The Cheap Trick Collection Series:

  1. Cheap Trick (1977)
  2. In Color (1977)
  3. Heaven Tonight (1978)
  4. Cheap Trick at Budokan (1978)
  5. Dream Police (1979)
  6. Found All The Parts (1980)
  7. All Shook Up (1980)
  8. One On One (1982)
  9. Next Position Please (1983)

53 thoughts on “Cheap Trick – ‘Next Position Please’ (1983) – Album Review (The Cheap Trick Collection Series)

  1. “The final track on Side 1 is a cover of the Motors song ‘Dancing the Night Away.’ The label forced this one on the band and Todd Rundgren was so pissed, he refused to produce it so it was produced by the band with Ian Taylor. The label even forced this to be the first single and it flopped…big time!!” This is proves my point of why bands should not do covers!

    Liked by 1 person

          1. I guess it’s about perspective. Cause I grew up with ‘American Idol,’ which was based on a lot of covers. I didn’t know much about music. So say a song like “I Will Always Love You” by Whitney Houston. It was originally a Dolly Parton song and I had no idea because ‘Idol’ made it seem like it was a Whitney song. Except that one time in season seven when they did a Dolly Parton week. When I was having this conversation with Aaron, I said I hate when covers become more famous than the originals and they don’t get the credit they deserve. Not just because I find covers to be lazy. But that’s cool if people like them.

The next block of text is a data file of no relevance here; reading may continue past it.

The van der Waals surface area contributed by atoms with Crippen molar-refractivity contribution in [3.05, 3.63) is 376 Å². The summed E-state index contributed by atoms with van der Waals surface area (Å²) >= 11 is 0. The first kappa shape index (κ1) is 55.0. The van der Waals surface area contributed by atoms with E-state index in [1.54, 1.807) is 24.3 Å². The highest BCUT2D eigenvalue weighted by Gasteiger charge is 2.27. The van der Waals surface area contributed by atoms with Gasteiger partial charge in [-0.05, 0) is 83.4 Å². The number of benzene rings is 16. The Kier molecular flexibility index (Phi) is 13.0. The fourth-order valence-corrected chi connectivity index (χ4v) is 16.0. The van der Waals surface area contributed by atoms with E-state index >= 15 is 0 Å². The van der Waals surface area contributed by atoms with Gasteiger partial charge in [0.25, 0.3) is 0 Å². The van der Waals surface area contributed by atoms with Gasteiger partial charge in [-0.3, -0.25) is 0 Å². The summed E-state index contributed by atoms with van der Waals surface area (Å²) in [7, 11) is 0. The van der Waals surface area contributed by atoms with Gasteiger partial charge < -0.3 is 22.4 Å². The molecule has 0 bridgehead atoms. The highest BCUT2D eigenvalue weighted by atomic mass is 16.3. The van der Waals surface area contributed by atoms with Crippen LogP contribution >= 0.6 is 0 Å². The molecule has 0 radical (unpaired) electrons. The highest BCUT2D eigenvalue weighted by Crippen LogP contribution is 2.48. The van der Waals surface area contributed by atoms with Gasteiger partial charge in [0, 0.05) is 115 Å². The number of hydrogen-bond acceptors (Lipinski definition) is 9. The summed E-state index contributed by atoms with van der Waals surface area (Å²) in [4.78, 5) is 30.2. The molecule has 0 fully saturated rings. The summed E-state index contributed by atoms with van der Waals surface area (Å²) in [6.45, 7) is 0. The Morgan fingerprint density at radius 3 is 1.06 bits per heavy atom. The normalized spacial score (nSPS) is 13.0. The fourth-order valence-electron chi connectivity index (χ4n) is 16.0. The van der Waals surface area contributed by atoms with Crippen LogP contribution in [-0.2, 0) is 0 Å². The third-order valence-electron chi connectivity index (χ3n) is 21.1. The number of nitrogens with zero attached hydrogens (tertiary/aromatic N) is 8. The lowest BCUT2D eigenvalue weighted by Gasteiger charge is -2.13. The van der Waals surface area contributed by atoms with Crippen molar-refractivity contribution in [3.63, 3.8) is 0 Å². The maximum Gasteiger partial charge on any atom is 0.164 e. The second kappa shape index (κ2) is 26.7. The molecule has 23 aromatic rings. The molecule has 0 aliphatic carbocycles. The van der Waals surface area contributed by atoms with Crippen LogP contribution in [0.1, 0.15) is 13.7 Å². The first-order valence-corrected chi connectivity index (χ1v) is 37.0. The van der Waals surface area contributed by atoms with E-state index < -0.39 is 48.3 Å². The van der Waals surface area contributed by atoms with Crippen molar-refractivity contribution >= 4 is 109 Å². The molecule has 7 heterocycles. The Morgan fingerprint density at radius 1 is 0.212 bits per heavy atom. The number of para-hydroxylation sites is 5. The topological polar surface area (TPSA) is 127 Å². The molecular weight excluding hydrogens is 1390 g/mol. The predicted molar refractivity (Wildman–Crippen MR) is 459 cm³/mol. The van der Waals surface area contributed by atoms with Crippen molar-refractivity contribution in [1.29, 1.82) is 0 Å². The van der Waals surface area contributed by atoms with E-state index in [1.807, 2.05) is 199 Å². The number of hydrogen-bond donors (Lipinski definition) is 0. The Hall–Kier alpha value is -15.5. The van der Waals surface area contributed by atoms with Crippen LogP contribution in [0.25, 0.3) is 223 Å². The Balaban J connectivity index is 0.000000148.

Liked by 1 person

  2. Never got into this album. Had some good stuff and some so so but in saying that I have not heard this in decades lol..
    But I will add it from Apple as I’m intrigued that you said that the second half is stronger than the first batch of tunes. When does that happen? lol I like that back cover shot of Rick lol. Geeks rule. Great writeup dude.

    Liked by 1 person

  3. I like the Todd Rundgren production and the song he contributed Heavens Falling is excellent.

    But as I’ve said in previous posts I’ve never liked a CT album from start to finish.

    I agree with you on the opening track. It’s a classic.

    Liked by 1 person

  4. listening to the reissue of this at the moment. This one has Twisted Heart on it. Really like this album.
    As I am listening to this I wonder how much Justin and co have listened this one. There are bits that bring The Darkness to mind, do u hear them?

    Liked by 1 person